My daughter doubles the recipe and we’ve found that sometimes the dough in the fridge develops a “crust” across the top. We’re still trouble shooting on that–did anyone else have this happen?

  11. Hi there! I’ve been reading your blog for quite a long time, but I don’t think I have ever commented! I’m a big bread baker (just at home for my family) and have been intrigued by the idea of this book, and was excited to see the video posted here, bc I didn’t want to have to buy the book before trying out a recipe! I’ve got a batch sitting on the counter right now for later. I’m new with alternative grains, although most people would say the fact that I use whole wheat and flax seed in my bread makes me pretty alternative! =) Anyway, my dough currently rising is half ww and half unbleached regular flour, and has some flax seed in it. I dramatically decreased the amounts of salt and yeast, bc in my own experience, 2 tsp yeast and 2 tsp salt are all that I need for any recipe using just 6 cups of flour. I’ll let you know how it turns out.

  12. hmm very interesting..my library isnt carrying it…so i’ll have to try that recipe….but wow that seemed like a lot of salt…katie let us know how it turned out..

  13. Love this concept! I have been making my own bread for a few years now. I don’t have their book, but I’ve been looking online for recipes and different things incorporating their method. I’ve had TWO buckets of dough going in my fridge over the past while, one whole wheat and one white. I, too, prefer everything whole grain, so I am trying to find something that works w/o using all-purpose flours. So nice to pull out dough and bake it off 🙂

  14. I was about to buy this book when I heard about Mark Bittman’s No Knead Bread recipe. He featured it in his NY Times food column. I am in love with his bread! Very easy, no kneading, and very versatile. I’ve had luck with half whole wheat (but I’ve heard you can go all whole wheat flour) and with adding kalamata olives and walnuts & dried fruit. It takes much less yeast than this (1/4 teaspoon) and can sit out for as long as you want, go in the fridge, whatever. I’ve literally left it on the counter for two days and then baked it and it was delicious. Just google Mark Bittman No Knead Bread.

  15. I love the idea of this method and I purchased the book…but I only use Shiloh Farms SPROUTED 100% whole grain spelt and wheat flours for my baking as the flour digests as a vegetable. Has anyone used these flour with this method?

  16. I love this book. Once I realized that our sandwich bread contained high fructose corn syrup, I bought this book immediately. I make about 3 loaves of the soft white sandwich bread for my family of 4 every week. It takes no effort, no time, and the bread is delicious.


  17. I made a batch and so far have baked two loaves. I used 4 cups whole wheat flour and 2.5 cups white all-purpose, plus I added a little extra water (maybe 1/4 cup) as the wheat soaked up more and left it a bit drier than the video showed. So far, we love it. My husband likes it better than the bread I would spend all day making! Next time I will try with all whole wheat and see how it goes.

  18. LOVE your blog.

    Do you think that the soaking counteracts the fact that you use the commercial yeast?

    I’ve been dabbling with Nourishing Traditions and tried to make the sourdough starter. It never, ever came alive!

    Obviously using the commercial yeast would probably work, but will it’s negative properties be cancelled out by the soaking?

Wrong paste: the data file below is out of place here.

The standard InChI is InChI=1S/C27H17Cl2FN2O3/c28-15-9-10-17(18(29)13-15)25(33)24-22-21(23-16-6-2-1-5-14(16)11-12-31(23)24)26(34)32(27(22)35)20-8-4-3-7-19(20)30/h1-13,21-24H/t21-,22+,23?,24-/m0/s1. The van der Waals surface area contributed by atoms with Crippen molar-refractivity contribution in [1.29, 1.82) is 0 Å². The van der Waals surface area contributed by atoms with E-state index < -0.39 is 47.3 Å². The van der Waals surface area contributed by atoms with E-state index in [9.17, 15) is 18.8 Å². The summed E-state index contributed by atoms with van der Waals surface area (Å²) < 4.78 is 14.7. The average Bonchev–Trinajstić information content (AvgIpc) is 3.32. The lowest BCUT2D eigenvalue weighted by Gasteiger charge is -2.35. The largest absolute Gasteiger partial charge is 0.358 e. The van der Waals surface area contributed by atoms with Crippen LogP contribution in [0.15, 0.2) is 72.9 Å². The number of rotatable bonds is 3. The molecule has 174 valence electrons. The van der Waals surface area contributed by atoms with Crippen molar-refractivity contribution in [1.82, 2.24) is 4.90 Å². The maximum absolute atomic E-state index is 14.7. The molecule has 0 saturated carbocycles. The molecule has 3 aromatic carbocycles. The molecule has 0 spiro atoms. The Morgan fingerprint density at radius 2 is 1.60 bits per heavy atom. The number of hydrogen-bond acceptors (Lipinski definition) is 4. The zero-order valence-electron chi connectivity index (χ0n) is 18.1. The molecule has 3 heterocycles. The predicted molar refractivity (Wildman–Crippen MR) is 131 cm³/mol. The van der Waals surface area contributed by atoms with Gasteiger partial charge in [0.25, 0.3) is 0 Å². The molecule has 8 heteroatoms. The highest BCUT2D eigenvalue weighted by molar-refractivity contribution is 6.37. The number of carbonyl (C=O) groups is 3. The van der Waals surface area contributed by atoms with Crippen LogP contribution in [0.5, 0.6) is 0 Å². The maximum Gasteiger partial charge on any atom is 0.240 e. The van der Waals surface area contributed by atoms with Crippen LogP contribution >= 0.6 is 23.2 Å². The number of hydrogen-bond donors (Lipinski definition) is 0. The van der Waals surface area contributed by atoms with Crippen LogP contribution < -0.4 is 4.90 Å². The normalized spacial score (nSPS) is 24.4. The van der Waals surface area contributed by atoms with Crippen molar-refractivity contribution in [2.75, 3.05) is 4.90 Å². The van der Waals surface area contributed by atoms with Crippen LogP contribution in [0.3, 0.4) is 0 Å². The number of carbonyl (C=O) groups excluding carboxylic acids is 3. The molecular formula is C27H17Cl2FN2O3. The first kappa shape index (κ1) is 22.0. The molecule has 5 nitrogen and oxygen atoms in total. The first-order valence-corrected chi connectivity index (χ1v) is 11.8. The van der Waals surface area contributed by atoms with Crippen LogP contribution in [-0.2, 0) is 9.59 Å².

19. Shannon, thanks for the recommendation on the No Knead book. It sounds great and I was wondering if there were other books out on this topic!

    Roxanne, I still don’t think it’s ideal to use yeast. However, the soaking will at least counteract the phytates in the grains, which is why I think this method is at least a big step up and has lots of potential.

    Ideally, I want to learn to use sourdough starter in place of the yeast, and I will let you all know when I get my new starter going (I just purchased a dried starter from Cultures for Health) and try it out with the bread.

    And as for making starter, I would definitely give it another try, but I know that there are the odd places where the wild yeasts are just too few in the air to get a good starter going. You could look into purchasing one, instead. Here’s a post with a places I linked to for buying sourdough starter:

  20. My husband and I have been using this method for a few weeks. We double the batch using their 6, 3, 3, 13 method. Its so easy! We are also using King Arthur whole wheat and Gold Medal all purpose white (half and half). It has turned out perfect each time.

    I too would like to get started using more whole grains, thankfully the authors have heard our request and are soon publishing a Artisan Whole Grain Breads in Five Minutes a Day book.

    You should visit their website and link to this post. They are always very quick to answer questions and give suggestions. http://www.artisanbreadinfive.com/

  21. Mark Bittman’s No-Knead Bread is good, but for anyone interested in altering bread recipes, I highly recommend finding the recipe you want through Cook’s Illustrated/America’s Test Kitchen (http://www.cooksillustrated.com/). Their No-Knead Bread recipes comes with an article that explains why their recipe is what it is and does what it does. By reading their articles, I can successfully alter recipes, even for baked goods. I often change their recipes to suit my family’s nutrient-dense, locavore diet. They also have an incredible sourdough bread recipe, and many other fabulous recipes.

  22. “However, the soaking will at least counteract the phytates in the grains, which is why I think this method is at least a big step up and has lots of potential.”
    Are you sure that this is true?

  23. There is a new Healthy Artisan Bread in Five Minutes book. This one might have more variations ift5 you’re still trying…